Featured Case Study

Delay in Delivery at Birth – $20M

Attorney Jim Reed represented the family of a baby girl who suffered permanent brain damage (cerebral palsy) because the labor and delivery nurses left the laboring mother unattended for more than 40 minutes, a violation of the universal nursing standard of care.

Tragically, just 40 minutes can make the difference between a healthy baby and a little girl who will never walk, never talk, and never be able to feed herself.

In this case, the nurses connected the mother to an electronic fetal monitor and left her unattended for more than 40 minutes. Unfortunately, fetal monitors are absolutely no good if no one is there to read the results.

That’s why the standard of care for labor and delivery nurses requires nurses to review the monitor strips for the first 20 minutes that the mother is placed on the monitor. If all is well after 20 minutes, the mother can then be left unattended for short periods of time. If the strips are not, then the nurse is trained to immediately intervene and summon a doctor, if necessary.

In this case, a careful review of the medical records revealed that the mother had been left unattended for the first 40-plus minutes she was placed on the fetal monitor and the monitor strips showed that the baby was in trouble and needed immediate delivery.

The problem is that no one was in the room to read the results and respond to the baby’s cries for help. As a result, the necessary Cesarean section to rescue the baby was delayed by more than an hour, causing the baby to suffer profound brain damage (cerebral palsy). The baby was rushed from Corning Hospital to the Neonatal Intensive Care Unit at Arnot Ogden Medical Center in Elmira, but the damage was already done. The baby had a permanent brain injury called Hypoxic Ischemic Encephalopathy (HIE), which means that the baby’s brain was deprived of oxygen at birth.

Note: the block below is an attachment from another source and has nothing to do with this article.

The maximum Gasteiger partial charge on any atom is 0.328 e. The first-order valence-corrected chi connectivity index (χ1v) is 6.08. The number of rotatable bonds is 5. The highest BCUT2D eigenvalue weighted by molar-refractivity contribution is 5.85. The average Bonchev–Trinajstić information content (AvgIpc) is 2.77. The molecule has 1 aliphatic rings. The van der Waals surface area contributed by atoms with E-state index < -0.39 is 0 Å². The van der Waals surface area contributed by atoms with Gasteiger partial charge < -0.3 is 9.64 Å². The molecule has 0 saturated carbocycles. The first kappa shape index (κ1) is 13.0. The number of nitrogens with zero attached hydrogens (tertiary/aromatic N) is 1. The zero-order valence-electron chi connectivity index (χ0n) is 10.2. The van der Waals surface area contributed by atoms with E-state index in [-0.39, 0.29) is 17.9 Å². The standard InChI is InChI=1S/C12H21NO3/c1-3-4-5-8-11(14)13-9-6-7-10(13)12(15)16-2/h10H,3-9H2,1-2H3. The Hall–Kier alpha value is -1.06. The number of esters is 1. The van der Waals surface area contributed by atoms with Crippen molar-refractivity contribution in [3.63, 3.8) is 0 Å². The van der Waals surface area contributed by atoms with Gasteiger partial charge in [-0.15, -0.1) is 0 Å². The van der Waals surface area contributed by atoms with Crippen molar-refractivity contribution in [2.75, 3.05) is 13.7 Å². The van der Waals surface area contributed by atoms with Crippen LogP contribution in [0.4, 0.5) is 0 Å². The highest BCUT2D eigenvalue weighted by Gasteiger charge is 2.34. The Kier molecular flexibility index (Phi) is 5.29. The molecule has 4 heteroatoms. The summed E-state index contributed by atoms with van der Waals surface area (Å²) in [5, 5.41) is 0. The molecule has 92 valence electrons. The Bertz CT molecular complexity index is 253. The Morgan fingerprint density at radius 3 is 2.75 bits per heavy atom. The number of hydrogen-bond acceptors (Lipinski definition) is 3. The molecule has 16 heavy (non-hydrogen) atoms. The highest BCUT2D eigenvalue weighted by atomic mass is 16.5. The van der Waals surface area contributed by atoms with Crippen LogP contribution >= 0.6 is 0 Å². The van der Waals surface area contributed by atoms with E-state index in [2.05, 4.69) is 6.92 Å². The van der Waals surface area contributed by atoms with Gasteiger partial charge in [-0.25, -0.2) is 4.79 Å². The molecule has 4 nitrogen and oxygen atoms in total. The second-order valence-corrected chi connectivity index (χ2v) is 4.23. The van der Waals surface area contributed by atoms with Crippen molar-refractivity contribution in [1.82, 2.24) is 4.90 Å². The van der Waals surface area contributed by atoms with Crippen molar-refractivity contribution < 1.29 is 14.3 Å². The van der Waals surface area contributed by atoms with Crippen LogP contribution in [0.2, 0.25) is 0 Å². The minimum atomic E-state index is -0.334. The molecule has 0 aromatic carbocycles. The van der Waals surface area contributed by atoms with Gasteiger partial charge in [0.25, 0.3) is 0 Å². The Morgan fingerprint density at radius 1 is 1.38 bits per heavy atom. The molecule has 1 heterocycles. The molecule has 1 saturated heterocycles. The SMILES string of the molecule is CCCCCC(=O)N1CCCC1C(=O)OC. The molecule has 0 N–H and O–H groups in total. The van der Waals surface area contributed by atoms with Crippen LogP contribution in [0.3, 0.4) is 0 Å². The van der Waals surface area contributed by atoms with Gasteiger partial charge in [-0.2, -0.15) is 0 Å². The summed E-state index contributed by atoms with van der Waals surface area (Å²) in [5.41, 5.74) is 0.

As is always the case in medical malpractice cases, this case was very vigorously defended. It was not until 2007, more than NINE years after the baby’s birth in August, 1998, that the lawyers for the malpractice insurance companies finally made any offer to settle the case. And it was not until after Steuben County Supreme Court Judge Joseph Latham actually set a firm trial date that the insurance carriers finally offered a present value amount of $2.4 million to settle the case.

By very sophisticated use of annuities, life insurance planning, and a supplemental needs trust, the expected payout of benefits to this woman over her projected lifetime will be more than $20 million. It sounds like a lot of money, but given the high cost of medical care and the 24/7/365 medical needs of this woman the rest of her life, all of that money will be needed for her care.

As experienced medical malpractice attorneys know, there is no such thing as an “easy” medical negligence case. No matter how strong your case, the doctors, hospitals and their medical malpractice insurance carriers vigorously defend these cases. They force lawyers to spend many years and tens of thousands of dollars (we have invested more than $80,000 in some cases) prosecuting a case. Consequently, there is nothing more satisfying than resolving a case in a manner that you know will benefit your deserving client for the rest of their life.